Today was going to be about getting to Stockholm for the ferry to Turku in Finland. This meant following the E22 all the way (which would be a two-lane-can-only-overtake-every-few-kilometers-road as described before) and then the E4 highway for the last bit.
GPS track of the day
The day before I accidentally bumped the Contour of my helmet while arriving at camp. The stupid mount failed. Just happy it didn't happen while going 100 km/h, but bashed myself because I forgot to take a backup one from home. Kept a look out for one for the entire duration of the trip, but since it's mostly available in internet shops, no luck. I didn't want to risk using glue or anything, as I didn't want to lose the camera with all the already taken footage. This means no helmet cam shots for the rest of the trip
Breakfast of champions, add hot water to the space-food packaging and leave standing for a couple of minutes. Could last almost an entire day on one of these.
I had to cross through Norrköping, which was a bigger city than I expected. Lots of traffic as well.
Somewhere along the E4 looking for a place for lunch and to stretch the legs I found a little island which could be reached using a very small dirt track. The weather was great, so I just layed down in the grass and closed my eyes for a couple of minutes.
This adventuring business is rough, having a very hard time here.
From there on there wasn't really anything interesting until Stockholm, the last bit was really just highway, and remembered me of the Rotterdam area including all the traffic jams. That there was a lot of construction work in the harbor and traffic was even messier there didn't help things either. Got very hot and sweaty, felt like summertime.
I arrived at the ferry terminal an hour early, and met a bicycle rider from Switzerland who had been cycling through Europe for the last 4 months. Was nice talking to the guy, but we didn't exchange names which I very much regret. He seemed impressed by the distance I was about to ride, since the Nordkapp is as far from Oslo as Rome in Italy, but naturally he was used to 'only' 60 kilometers a day.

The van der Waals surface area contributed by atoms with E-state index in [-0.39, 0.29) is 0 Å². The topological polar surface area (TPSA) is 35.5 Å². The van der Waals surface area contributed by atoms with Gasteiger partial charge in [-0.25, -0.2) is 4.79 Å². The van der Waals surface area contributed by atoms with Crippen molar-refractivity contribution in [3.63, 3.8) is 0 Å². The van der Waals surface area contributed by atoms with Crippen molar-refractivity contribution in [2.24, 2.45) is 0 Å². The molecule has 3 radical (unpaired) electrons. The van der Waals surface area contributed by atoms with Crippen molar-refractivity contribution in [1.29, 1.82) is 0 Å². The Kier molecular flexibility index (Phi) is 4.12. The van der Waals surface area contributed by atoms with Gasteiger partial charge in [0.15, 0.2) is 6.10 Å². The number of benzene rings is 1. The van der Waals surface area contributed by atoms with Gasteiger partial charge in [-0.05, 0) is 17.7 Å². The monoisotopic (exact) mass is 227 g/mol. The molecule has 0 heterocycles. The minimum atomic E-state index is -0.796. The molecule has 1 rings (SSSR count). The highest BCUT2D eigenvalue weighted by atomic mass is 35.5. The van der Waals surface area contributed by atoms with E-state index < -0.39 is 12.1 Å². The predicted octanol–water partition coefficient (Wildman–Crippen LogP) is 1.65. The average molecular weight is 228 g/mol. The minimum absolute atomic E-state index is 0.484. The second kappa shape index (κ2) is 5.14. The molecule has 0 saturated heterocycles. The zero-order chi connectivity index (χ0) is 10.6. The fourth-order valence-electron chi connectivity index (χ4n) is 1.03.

Then the boat arrived, in camouflage, and the check-in opened.
For the helmet cam I had another mount so I could attach it to my front wheel. Only used it to get some shots of the (dis)embarkation of this ferry. Haven't used it since, because it's a lot of hassle turning it on and off for short shots when it's out of reach like that.
Following mister 'I'm-Swiss-and-not-a-European' through the waiting line (got a little discussion about the Euro crisis going before).
While we were waiting, talking to a Fin who told us about the coming weather in Finland ('could be cold and even snow, could be warm and some rain, depending on wind direction', yeah very helpful
), a biker on a R100GS came up our rear (we were in the bike-lane). He got off, and seeing my plate he suddenly said 'Waar je ook gaat, je komt overal Nederlanders tegen' ('Wherever you go, you always meet Dutch people'). He was Markus from Germany, who worked in the Netherlands and could speak (heavily accented) Dutch.
He was right, we are a very travel-eager nation, with Dutchies traveling all over the world. I got accused of being a 'crazy Dutchman' for trying the Nordkapp in September ('What, you're going now?! Crazy Dutchman!'). He was none the saner however, as he left Bergen in Norway the night before and only had 2 or 3 hours of sleep while riding to Stockholm. He said there was nothing but rain in Norway, and his boots were still half-wet. He was going to Helsinki airport to catch a flight to Oulu in the north, an a business trip. The R100GS was relatively fresh, only 70.000 km on the odometer, although it looked like it had been through some tough times.
Boarding the ferry, with Markus riding in front.
I always wonder if Germans get training in riding at walking pace when they get their license,
since I always see them dragging (sometimes both) their feet at low speeds.
I was taught to put them on the pegs whenever not standing still.
Immediately after I got to the cabin I took a nice hot shower to wash all the kilometers off, there was even someone at the door at one point who said the silent fire alarm had gone of (we where still in port). Yep, having a rough time in Scandinavia so far.
After that and dinner I went outside, seeing I just missed the sunset.
Still very beautiful, click on it for full size.
And late at night I went outside for some fresh air, and took some more pics.
Colorful boat this was.
Even though Tallink Silja is Finnish, the flag on was Swedish.
The next day the trip would start for real, no reservations or bookings from now on.
Scores for the day:
Travelled 460 kilometers, with 6 hours in the seat. Average of 77 km/h.